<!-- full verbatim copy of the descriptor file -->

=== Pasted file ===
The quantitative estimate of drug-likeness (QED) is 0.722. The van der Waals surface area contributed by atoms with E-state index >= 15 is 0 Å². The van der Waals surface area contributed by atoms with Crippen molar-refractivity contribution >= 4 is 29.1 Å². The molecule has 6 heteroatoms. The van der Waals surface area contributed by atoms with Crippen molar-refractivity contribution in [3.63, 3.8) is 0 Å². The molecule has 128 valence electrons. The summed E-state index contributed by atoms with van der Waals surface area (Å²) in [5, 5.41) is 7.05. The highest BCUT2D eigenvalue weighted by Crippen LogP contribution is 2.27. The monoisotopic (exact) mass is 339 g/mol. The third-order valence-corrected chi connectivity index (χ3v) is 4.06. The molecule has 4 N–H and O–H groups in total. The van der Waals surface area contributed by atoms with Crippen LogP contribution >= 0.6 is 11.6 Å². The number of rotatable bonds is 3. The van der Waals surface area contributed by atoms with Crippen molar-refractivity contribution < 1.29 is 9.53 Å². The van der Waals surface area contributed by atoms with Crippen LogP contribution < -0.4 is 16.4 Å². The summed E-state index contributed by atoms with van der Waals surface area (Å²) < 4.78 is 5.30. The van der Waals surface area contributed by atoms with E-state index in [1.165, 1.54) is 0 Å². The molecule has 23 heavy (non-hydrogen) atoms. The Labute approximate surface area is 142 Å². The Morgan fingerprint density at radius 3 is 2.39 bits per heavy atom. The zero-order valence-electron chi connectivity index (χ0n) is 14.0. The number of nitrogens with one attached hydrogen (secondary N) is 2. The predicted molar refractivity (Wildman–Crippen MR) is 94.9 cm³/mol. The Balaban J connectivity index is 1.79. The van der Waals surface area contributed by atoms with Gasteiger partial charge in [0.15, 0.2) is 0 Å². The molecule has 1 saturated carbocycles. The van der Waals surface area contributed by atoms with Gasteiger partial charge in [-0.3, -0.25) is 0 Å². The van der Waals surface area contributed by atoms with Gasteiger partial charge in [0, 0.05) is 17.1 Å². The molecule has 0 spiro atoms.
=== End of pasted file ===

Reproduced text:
The quantitative estimate of drug-likeness (QED) is 0.722. The van der Waals surface area contributed by atoms with E-state index >= 15 is 0 Å². The van der Waals surface area contributed by atoms with Crippen molar-refractivity contribution >= 4 is 29.1 Å². The molecule has 6 heteroatoms. The van der Waals surface area contributed by atoms with Crippen molar-refractivity contribution in [3.63, 3.8) is 0 Å². The molecule has 128 valence electrons. The summed E-state index contributed by atoms with van der Waals surface area (Å²) in [5, 5.41) is 7.05. The highest BCUT2D eigenvalue weighted by Crippen LogP contribution is 2.27. The monoisotopic (exact) mass is 339 g/mol. The third-order valence-corrected chi connectivity index (χ3v) is 4.06. The molecule has 4 N–H and O–H groups in total. The van der Waals surface area contributed by atoms with Crippen LogP contribution >= 0.6 is 11.6 Å². The number of rotatable bonds is 3. The van der Waals surface area contributed by atoms with Crippen molar-refractivity contribution < 1.29 is 9.53 Å². The van der Waals surface area contributed by atoms with Crippen LogP contribution < -0.4 is 16.4 Å². The summed E-state index contributed by atoms with van der Waals surface area (Å²) < 4.78 is 5.30. The van der Waals surface area contributed by atoms with E-state index in [1.165, 1.54) is 0 Å². The molecule has 23 heavy (non-hydrogen) atoms. The Labute approximate surface area is 142 Å². The Morgan fingerprint density at radius 3 is 2.39 bits per heavy atom. The zero-order valence-electron chi connectivity index (χ0n) is 14.0. The number of nitrogens with one attached hydrogen (secondary N) is 2. The predicted molar refractivity (Wildman–Crippen MR) is 94.9 cm³/mol. The Balaban J connectivity index is 1.79. The van der Waals surface area contributed by atoms with Gasteiger partial charge in [0.15, 0.2) is 0 Å². The molecule has 1 saturated carbocycles. The van der Waals surface area contributed by atoms with Gasteiger partial charge in [-0.3, -0.25) is 0 Å². The van der Waals surface area contributed by atoms with Gasteiger partial charge in [0, 0.05) is 17.1 Å². The molecule has 0 spiro atoms.